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Why Did Carly Rae Jepsen’s E•MO•TION Flop Commercially?

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By Cam Lindsay

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Photo by Matthew Welch

If Carly Rae Jepsen proved one thing in 2015, it was that she could offer so much more than the one hit single that made her an international viral sensation. Her third album, E•MO•TION, was one of the year’s best pop albums and convinced everyone who heard it that “Call Me Maybe” was merely just a stepping stone to a brilliant future. No other mainstream pop album in 2015 received as much approval from critics—a fact that became all the more clear when the year-end lists arrived. You can argue that it was a year where critical darlings like Taylor Swift and Beyoncé failed to release anything to compete. But compared to heavyweights like Adele, Justin Bieber and Lana Del Rey, who did offer a challenge, it was E•MO•TION that wowed the critics, not 25, Purpose or Honeymoon.

Still, E•MO•TION was a monumental commercial flop. It doesn’t feel good to say that, but the numbers do not lie: the album debuted at #16 in the U.S., selling only 16,513 copies—30,000 fewer than 2012’s Kiss. Even in her home country, the album failed to have any impact, debuting at #8. Canada often prides itself on supporting homegrown talent, yet that wasn’t the case at all with E•MO•TION. So what went wrong?

Everything seemed to be in place when Jepsen resurfaced in February with her “comeback” single, the irresistible “I Really Like You.” To help her secure an all-important second hit, she once again had the support of Justin Bieber (who helped catapult “Call Me Maybe”) and the most improbable celebrity cameo in the song’s video by Tom Hanks. “I Really Like You” became a viral hit for Jepsen, pleasing both critics and fans, but it didn’t quite set the charts afire, peaking at #39 on Billboard’s Hot 100. That song and its catchy refrain had a momentary hold on the public’s consciousness, be it through memes, hashtags, or expressing approval for the song (“Yeah, you could say I really, really, really like it.”) This was all on the back of some major televised appearances: Good Morning America, Jimmy Kimmel Live!, and a red hot guest spot on Saturday Night Live. After performing the Dev Hynes and Ariel Rechtshaid-assisted “All That” on SNL, it was immediately released as a second track from the forthcoming album. Then came softly-pushed single releases for “Emotion,” “Run Away With Me,” “Your Type,” “Warm Blood” and “Making the Most of the Night,” all before E•MO•TION hit stores in North America. If your math is rusty, that is seven of the album’s 12 tracks dropped before release date. When the album finally arrived on August 21, it had already been available for two months after leaking online thanks to an early release in Japan on June 24—the original North American release date.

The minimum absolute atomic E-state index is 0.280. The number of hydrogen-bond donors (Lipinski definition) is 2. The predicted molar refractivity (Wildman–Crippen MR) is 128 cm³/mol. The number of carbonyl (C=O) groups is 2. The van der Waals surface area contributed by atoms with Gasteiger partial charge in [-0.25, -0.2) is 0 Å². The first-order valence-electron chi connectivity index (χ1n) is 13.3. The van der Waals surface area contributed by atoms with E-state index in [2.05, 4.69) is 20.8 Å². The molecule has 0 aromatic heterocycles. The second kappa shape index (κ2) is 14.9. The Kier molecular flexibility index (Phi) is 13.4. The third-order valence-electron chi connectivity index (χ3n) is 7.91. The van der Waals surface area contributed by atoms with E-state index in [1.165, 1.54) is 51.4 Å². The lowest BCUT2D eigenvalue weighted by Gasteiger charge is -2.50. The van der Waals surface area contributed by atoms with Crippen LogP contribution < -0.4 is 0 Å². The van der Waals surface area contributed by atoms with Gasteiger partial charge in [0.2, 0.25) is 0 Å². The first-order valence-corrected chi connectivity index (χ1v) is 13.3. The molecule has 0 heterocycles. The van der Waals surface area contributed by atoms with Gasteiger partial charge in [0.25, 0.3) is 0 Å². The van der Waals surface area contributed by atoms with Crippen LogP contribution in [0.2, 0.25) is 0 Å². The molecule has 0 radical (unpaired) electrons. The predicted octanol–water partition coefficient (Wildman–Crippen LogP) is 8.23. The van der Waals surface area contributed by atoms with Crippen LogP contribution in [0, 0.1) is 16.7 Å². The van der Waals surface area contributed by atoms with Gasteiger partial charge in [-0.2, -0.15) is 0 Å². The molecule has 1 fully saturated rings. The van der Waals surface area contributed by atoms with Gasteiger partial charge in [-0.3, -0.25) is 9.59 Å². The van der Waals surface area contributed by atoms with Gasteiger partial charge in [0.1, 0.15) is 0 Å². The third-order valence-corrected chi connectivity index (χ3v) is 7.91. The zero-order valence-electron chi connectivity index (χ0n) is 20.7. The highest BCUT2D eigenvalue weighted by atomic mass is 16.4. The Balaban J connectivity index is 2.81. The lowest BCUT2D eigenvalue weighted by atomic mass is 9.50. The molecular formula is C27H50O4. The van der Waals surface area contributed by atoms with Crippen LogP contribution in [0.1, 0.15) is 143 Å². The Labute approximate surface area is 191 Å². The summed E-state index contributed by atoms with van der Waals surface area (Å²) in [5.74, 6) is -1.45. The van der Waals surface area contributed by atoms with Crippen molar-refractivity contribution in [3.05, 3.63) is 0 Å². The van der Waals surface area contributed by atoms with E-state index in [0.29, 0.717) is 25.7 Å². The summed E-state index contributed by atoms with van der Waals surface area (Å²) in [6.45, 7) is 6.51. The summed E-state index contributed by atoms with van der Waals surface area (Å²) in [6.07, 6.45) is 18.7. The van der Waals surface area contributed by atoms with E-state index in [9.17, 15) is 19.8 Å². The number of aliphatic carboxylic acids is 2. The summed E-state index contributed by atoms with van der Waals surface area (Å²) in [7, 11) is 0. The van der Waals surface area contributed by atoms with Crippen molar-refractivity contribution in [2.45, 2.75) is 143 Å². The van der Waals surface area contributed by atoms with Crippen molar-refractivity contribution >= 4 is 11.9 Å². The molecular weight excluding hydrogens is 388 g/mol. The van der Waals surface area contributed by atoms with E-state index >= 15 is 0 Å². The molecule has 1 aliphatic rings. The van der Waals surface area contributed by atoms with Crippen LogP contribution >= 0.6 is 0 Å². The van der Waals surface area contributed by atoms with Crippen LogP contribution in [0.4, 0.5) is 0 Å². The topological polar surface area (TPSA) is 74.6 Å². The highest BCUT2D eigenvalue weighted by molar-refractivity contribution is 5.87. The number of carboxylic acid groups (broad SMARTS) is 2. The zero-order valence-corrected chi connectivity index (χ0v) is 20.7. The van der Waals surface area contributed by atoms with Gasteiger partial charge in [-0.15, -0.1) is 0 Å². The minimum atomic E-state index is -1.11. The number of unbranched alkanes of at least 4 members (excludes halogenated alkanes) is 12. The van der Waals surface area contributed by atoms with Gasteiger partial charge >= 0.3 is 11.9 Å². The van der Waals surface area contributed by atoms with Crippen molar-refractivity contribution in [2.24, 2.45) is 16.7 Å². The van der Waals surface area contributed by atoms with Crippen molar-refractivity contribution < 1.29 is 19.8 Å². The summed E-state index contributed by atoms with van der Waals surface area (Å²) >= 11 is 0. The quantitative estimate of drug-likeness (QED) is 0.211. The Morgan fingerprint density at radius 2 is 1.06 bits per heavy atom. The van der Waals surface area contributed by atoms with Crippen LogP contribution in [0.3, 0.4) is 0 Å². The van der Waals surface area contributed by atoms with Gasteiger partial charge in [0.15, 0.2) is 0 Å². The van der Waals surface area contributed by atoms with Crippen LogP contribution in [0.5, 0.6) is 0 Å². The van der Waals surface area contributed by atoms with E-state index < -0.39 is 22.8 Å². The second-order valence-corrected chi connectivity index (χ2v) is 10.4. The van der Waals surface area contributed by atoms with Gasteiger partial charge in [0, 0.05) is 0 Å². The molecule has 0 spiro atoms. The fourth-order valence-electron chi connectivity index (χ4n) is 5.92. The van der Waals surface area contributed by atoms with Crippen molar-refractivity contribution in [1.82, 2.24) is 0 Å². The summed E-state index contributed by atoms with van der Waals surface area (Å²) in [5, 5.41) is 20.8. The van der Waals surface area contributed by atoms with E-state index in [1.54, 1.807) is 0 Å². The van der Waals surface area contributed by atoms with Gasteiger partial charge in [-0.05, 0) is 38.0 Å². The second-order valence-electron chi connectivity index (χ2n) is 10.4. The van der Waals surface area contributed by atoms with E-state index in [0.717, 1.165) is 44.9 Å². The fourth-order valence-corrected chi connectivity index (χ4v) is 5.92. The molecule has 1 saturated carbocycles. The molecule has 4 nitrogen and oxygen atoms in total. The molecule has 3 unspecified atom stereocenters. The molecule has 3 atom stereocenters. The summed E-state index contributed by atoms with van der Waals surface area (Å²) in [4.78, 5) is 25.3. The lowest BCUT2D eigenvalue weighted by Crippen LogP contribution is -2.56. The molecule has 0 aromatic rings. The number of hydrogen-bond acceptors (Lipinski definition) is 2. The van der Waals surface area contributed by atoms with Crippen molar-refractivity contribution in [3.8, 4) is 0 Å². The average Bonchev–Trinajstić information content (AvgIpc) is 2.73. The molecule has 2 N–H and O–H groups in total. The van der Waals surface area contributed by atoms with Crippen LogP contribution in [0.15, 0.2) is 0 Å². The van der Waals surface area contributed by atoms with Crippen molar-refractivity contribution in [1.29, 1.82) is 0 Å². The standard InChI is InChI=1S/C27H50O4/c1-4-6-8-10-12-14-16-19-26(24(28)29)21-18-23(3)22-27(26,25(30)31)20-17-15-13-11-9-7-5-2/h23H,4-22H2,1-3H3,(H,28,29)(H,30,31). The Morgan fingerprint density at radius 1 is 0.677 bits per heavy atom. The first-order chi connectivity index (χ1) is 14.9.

Many questions come to mind. Why such a long roll out between “I Really Like You” and the North American release date? Why drop the album early in Japan when it will inevitably leak online in those two months? Why so many singles? And why share them all before the album? Most puzzling of all is why wasn’t there a proper world tour, or even just a 40-date North American tour booked to support E•MO•TION? Instead, she’s performed sporadically all over the world—Japan, South Africa, Philippines, the UK—without even playing one show in her home country. When Jepsen does finally take a stage in Canada this April, it won’t be headlining her own shows but opening up for wannabe pop-punks Hedley on their cross-country arena tour.


Photo by Matthew Welch

Of course, this doesn’t answer the most obvious question: Why isn’t Carly Rae Jepsen the biggest pop star of 2015? E•MO•TION is every bit as good as Taylor Swift’s 1989. It too went deep into ’80s synth-pop worship with a more inclusive, deeper respect for the genre’s history: the Jam & Lewis-branded R&B slow jam of “All That,” the galvanizing Cyndi Lauper-style affirmation on “When I Needed You,” the sax-blaring cry for love in “Run Away With Me”—these are big 80s songs replicated with the utmost precision. Like 1989, E•MO•TION was conceived with a crack team of pop’s finest songwriters and producers like Dev Hynes (Solange, Sky Ferreira), Ariel Rechtshaid (Haim, Adele), Vampire Weekend’s Rostam Batmanglij (Charli XCX), Mattman & Robin (Taylor Swift, Tove Lo), the Cardigans’ Peter Svensson (The Weeknd, Ariana Grande) and Shellback (One Direction, three-quarters of Taylor Swift’s 1989). And yet, E•MO•TION fell by the wayside almost as soon as it saw the light of day.